Wednesday. — Mrs. Mussell has got my gown, and I will endeavour to explain what her intentions are. It is to be a round gown, with a jacket and a frock front, like Cath. Bigg’s, to open at the side. The jacket is all in one with the body, and comes as far as the pocket-holes — about half a quarter of a yard deep, I suppose, all the way round, cut off straight at the corners with a broad hem. No fulness appears either in the body or the flap; the back is quite plain in this form , and the sides equally so. The front is sloped round to the bosom and drawn in, and there is to be a frill of the same to put on occasionally when all one’s handkerchiefs are dirty — which frill must fall back. She is to put two breadths and a-half in the tail, and no gores — gores not being so much worn as they were. There is nothing new in the sleeves: they are to be plain, with a fulness of the same falling down and gathered up underneath, just like some of Martha’s, or perhaps a little longer. Low in the back behind, and a belt of the same. I can think of nothing more, though I am afraid of not being particular enough.
Jane Austen to Cassandra
May 5, 1801
I have found your white mittens; they were folded up within my clean nightcap, and send their duty to you.
Jane Austen to Cassandra
August 24, 1805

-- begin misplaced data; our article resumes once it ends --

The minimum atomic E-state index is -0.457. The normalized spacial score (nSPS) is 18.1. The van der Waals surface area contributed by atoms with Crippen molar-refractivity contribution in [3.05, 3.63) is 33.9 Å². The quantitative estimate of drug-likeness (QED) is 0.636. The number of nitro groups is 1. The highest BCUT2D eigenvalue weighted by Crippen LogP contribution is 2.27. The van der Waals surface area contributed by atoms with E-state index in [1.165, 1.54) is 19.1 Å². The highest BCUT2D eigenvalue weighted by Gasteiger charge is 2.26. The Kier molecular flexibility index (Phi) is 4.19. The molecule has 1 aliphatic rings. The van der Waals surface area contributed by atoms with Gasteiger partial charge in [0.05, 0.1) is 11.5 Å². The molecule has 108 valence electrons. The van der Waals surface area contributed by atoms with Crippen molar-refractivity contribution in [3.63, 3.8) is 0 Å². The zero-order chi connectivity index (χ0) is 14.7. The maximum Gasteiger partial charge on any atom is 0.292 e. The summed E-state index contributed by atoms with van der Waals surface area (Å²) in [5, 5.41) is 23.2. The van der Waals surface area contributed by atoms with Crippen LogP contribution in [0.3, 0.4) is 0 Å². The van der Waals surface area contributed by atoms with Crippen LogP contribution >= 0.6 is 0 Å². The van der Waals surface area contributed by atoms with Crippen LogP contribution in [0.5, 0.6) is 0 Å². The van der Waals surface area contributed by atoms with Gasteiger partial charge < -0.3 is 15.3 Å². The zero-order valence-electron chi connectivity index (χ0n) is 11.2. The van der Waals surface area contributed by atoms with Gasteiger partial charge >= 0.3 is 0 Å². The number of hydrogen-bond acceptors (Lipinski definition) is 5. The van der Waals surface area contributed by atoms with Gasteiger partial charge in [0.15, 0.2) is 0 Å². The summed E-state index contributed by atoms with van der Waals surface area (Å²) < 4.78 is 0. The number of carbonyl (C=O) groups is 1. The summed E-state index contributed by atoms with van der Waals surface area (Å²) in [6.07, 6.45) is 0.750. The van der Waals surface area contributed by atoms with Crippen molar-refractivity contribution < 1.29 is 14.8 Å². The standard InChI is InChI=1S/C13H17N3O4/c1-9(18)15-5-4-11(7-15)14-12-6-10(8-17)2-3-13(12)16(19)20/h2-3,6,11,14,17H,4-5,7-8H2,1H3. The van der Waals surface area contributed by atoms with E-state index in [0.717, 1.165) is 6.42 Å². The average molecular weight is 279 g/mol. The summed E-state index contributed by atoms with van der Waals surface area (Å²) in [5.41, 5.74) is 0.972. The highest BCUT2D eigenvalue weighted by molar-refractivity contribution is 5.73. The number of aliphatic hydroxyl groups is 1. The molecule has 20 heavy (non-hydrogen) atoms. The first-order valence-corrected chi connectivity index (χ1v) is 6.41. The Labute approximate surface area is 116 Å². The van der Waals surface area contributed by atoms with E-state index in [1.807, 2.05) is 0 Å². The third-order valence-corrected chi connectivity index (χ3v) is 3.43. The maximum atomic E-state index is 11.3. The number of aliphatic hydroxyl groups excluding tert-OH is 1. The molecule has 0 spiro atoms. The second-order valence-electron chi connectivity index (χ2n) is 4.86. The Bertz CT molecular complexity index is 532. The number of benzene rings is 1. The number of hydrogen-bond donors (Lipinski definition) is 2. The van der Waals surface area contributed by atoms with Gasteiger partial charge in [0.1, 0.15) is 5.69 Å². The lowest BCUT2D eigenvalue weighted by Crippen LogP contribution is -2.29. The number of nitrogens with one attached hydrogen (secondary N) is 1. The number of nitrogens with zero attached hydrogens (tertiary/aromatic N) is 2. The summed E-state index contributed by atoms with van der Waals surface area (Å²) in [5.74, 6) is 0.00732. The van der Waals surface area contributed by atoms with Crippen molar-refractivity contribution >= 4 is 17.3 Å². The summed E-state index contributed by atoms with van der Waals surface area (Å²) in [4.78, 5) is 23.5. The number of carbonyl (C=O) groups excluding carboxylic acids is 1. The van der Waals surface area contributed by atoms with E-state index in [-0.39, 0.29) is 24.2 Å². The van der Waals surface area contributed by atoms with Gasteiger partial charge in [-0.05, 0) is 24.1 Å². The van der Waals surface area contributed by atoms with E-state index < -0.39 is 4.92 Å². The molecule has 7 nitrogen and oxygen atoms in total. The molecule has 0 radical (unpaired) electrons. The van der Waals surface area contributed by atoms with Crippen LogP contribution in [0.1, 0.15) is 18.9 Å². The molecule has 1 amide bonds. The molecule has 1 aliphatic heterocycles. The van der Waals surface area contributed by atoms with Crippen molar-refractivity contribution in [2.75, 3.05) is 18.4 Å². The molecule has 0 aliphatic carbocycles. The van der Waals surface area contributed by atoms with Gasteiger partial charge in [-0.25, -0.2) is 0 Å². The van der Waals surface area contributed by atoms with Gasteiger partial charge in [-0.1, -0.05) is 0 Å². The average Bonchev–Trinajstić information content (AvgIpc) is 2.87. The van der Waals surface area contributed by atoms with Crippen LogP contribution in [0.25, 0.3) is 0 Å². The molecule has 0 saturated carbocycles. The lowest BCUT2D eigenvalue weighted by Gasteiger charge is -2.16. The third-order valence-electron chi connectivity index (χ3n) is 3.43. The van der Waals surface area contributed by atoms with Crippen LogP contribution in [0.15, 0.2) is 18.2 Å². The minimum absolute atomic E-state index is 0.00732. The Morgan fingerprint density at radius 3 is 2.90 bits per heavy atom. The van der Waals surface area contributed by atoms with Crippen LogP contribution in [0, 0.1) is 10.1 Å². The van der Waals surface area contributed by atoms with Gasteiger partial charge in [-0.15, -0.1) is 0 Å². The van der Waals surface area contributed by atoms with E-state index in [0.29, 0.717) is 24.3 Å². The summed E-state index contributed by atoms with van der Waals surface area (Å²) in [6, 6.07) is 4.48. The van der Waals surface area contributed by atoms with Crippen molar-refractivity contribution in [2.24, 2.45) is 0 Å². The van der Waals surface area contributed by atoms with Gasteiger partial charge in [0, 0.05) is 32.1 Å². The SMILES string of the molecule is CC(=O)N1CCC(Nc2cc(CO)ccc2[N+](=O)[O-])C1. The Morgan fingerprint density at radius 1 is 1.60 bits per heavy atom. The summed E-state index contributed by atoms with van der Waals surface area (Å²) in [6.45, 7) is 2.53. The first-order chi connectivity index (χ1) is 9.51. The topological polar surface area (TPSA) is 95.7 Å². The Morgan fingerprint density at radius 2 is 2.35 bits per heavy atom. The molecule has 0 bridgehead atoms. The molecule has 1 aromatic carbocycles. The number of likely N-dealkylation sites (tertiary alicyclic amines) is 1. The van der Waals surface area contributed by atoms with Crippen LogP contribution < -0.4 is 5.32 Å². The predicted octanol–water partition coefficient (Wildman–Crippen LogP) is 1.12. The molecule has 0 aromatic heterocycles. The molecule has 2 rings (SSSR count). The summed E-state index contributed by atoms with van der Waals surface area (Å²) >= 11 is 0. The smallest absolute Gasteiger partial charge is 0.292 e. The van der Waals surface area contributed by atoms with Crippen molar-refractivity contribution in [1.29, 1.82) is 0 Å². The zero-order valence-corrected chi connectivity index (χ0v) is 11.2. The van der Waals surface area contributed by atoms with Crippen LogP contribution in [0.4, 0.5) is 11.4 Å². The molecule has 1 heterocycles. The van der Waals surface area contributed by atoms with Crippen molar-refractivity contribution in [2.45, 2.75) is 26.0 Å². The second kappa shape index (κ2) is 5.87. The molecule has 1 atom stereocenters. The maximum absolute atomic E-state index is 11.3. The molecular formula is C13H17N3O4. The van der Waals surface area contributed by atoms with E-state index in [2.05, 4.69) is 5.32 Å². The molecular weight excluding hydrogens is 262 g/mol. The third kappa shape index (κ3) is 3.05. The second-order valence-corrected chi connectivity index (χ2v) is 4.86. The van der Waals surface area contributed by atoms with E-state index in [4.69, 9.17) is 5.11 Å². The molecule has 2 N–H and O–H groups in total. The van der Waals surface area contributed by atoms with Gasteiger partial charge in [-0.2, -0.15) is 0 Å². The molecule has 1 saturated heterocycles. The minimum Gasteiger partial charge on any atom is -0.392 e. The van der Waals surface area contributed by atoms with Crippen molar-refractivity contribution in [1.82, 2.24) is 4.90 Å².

Among the fashion items in Kensington Palace are a pair of hand-embroidered mittens owned by Princess Charlotte, daughter of George 1V and Caroline of Brunswick (the Princess Diana of her day) who died tragically young in 1817 while in childbirth. Read more: Mail Online
Your average 18th century mitt would have a thumb (or rather half a thumb), but not have any other fingers. It would sometimes extend not just over the hand but over part of the fingers as well. This meant that it would keep you warm (or protected from the sun in the summer) but not hinder your movements at all. You could do things like write, draw or do needlework with mitts on. And combined with a muff, they were quite enough even for venturing outside in the winter.”
– Mitts & Fingerless Gloves
Several websites offer instructions for making your own mitts, including a crocheted pattern in our crafts section:Lacy Mitt Gloves. A firsthand look at mitt construction can be (more…)
Ever since I learned that this book would be coming out in the spring, I couldn’t wait for its arrival. The title alone told me that it was tailor made to my interests. Slim and more a monograph than a book, Fashion in the Time of Jane Austen‘s 62 pages are jam-packed with information and images. Some of the material that author Sarah Jane Downing wrote about was familiar, but much of it was new. While I finished the book in two sittings, I know I will be using it frequently for future reference.